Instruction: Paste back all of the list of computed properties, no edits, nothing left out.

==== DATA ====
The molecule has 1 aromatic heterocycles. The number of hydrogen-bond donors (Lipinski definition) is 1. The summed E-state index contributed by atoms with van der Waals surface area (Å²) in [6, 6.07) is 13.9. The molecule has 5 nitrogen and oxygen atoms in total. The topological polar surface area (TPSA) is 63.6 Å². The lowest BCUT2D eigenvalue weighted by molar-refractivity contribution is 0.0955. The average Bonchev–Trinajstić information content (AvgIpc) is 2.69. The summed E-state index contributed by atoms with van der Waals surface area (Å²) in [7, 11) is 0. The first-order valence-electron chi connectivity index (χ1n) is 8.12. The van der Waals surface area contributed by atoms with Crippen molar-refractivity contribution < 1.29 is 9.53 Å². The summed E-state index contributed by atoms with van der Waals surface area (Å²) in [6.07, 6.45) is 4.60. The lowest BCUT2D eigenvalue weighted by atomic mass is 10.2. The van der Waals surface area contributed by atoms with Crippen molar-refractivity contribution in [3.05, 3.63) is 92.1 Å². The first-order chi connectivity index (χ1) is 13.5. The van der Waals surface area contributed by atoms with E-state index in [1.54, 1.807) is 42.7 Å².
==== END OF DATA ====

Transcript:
The molecule has 1 aromatic heterocycles. The number of hydrogen-bond donors (Lipinski definition) is 1. The summed E-state index contributed by atoms with van der Waals surface area (Å²) in [6, 6.07) is 13.9. The molecule has 5 nitrogen and oxygen atoms in total. The topological polar surface area (TPSA) is 63.6 Å². The lowest BCUT2D eigenvalue weighted by molar-refractivity contribution is 0.0955. The average Bonchev–Trinajstić information content (AvgIpc) is 2.69. The summed E-state index contributed by atoms with van der Waals surface area (Å²) in [7, 11) is 0. The first-order valence-electron chi connectivity index (χ1n) is 8.12. The van der Waals surface area contributed by atoms with Crippen molar-refractivity contribution < 1.29 is 9.53 Å². The summed E-state index contributed by atoms with van der Waals surface area (Å²) in [6.07, 6.45) is 4.60. The lowest BCUT2D eigenvalue weighted by atomic mass is 10.2. The van der Waals surface area contributed by atoms with Crippen molar-refractivity contribution in [3.05, 3.63) is 92.1 Å². The first-order chi connectivity index (χ1) is 13.5. The van der Waals surface area contributed by atoms with E-state index in [1.54, 1.807) is 42.7 Å².